4. Once you’re sure that both tables are perfectly in sync, and are staying that way, you can start to migrate all code that reads email addresses to use the new table. This doesn’t have to happen all at once. In a well factored system the scope of this change should be very small, but in reality you’re likely to have code strewn all over the place that reads this data. But the doubled data source means they can gradually be eliminated one by one without blocking any other changes. (At BlackStar we generally made such changes very quickly as we couldn’t put the new functionality we wanted live until we were complete, but we also had a couple of cases where it was a much longer process that took several months to change all the code to use the new table).
  5. Eventually, when you’re sure that no code reads from the old table you can remove the old code that writes to it, leaving, of course, the code that writes to the new table.
  6. Once that’s live everywhere, you can delete the column. Or, if deleting a column takes too long on your system and might cause some downtime, you can just delete all the data from it, record by record if needs be. (Or, of course, you can apply a similar multi-step approach to create a new user table without this column, migrate all the code to use it instead, and then delete the old one.)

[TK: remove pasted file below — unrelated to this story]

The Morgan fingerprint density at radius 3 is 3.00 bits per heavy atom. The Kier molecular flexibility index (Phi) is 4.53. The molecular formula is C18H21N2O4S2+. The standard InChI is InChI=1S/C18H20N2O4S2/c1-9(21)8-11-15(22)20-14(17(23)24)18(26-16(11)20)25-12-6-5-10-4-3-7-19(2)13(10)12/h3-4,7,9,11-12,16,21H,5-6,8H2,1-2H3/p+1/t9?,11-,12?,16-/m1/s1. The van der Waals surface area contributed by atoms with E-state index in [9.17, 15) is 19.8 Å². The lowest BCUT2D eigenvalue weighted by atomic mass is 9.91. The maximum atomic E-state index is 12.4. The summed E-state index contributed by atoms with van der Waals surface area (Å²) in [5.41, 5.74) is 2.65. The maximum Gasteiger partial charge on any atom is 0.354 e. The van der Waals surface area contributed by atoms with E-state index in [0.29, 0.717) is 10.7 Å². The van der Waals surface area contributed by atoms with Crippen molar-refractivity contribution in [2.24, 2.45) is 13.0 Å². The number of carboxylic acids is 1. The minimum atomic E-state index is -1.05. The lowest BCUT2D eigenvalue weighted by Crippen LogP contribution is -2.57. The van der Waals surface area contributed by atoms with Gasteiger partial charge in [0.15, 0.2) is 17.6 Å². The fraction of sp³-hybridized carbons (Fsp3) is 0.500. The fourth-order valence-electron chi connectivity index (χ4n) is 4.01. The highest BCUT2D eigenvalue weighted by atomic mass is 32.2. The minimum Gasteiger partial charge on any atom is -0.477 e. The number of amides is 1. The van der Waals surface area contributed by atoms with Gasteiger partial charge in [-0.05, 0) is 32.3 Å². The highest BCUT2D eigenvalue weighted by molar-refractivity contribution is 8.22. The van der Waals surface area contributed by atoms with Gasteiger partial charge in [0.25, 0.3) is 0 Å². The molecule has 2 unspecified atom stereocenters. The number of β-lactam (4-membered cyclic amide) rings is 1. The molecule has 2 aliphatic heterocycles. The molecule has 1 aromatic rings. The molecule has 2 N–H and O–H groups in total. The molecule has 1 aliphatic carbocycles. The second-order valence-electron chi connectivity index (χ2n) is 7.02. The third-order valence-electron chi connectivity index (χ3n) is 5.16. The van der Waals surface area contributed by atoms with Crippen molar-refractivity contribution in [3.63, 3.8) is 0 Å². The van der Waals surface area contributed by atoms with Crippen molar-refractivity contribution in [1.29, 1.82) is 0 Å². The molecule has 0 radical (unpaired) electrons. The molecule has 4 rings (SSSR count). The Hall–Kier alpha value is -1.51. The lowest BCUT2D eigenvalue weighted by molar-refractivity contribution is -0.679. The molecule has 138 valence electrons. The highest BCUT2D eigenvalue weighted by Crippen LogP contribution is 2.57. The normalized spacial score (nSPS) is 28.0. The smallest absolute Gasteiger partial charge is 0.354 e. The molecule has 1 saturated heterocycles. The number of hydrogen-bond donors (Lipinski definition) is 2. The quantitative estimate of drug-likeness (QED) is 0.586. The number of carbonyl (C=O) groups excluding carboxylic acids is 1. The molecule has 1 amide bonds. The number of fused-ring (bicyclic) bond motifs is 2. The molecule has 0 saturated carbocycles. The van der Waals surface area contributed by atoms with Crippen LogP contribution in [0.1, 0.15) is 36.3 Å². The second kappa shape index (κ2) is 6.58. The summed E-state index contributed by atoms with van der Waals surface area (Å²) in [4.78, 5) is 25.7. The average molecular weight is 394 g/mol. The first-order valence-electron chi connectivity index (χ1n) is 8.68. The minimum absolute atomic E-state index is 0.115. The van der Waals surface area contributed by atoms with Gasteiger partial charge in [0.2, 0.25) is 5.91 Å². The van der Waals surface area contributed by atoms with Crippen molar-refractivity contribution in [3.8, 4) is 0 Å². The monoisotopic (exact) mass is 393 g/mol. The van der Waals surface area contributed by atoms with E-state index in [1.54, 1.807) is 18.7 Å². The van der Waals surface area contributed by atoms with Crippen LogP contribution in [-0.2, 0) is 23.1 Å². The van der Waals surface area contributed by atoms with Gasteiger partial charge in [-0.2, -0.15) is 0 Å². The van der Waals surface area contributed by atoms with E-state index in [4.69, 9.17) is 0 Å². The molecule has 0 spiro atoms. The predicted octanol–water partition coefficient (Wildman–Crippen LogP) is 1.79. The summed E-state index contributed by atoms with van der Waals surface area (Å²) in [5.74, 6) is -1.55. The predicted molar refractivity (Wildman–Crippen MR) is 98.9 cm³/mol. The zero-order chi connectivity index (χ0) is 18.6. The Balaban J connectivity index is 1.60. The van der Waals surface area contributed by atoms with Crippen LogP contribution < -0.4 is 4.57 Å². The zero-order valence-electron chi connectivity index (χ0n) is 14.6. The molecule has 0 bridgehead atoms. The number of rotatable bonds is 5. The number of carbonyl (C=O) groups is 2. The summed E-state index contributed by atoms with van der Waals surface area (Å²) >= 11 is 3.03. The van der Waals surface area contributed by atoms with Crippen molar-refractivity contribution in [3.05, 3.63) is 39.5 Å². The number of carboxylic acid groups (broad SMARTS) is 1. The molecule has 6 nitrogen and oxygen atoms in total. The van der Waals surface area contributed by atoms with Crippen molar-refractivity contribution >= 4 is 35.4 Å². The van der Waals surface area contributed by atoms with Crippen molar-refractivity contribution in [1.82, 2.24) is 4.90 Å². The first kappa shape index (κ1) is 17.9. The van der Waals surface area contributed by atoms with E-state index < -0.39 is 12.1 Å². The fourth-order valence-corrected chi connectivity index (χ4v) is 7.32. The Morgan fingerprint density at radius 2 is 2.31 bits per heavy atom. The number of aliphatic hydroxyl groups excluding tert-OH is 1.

7. Now you have a system that, on the outside, functions identically to when you started – users can still only have a single email address. But that is no longer true of the underlying data schema. So you can now take whatever code imposes this restriction and fix it to allow for multiples without worrying about bringing the database into sync.

It’s a much more involved process, but at every step everything is consistent no matter which version of the code is active on a given server, everything continues to run safely, and there’s no need for any down time.

The actual time that it takes to get from stage 1 to stage 7 depends not only on how long it takes to develop the code changes, but also the gap between each deployment. If you only deploy changes once a week, it can take a few months to work through all the steps. If, however, you can get to a position where you can safely deploy multiple times per day, then you can of course be complete much much quicker. And if you only deploy once a month, or even once a quarter, well, then you have even bigger problems.

8 thoughts on “Gradual deployment of schema changes

  1. This is almost exactly what we do at IMVU. There are some additional wrinkles when you need to change high volume tables or large data size tables, but otherwise the process is almost exactly the same.

  2. Someone recently posited that a database archaeologist could tell the age of a system by how many 1-1 relationships still existed. I can’t remember who or where

    You mean Rules of Database App Aging. And actually, he says that it’s not remaining 1-to-1 relationships that he gauges age by, but remaining NOT NULL constraints.

  3. There’s a tool called ChronicDB that tries to address this problem of “before” and “after” versions of client applications.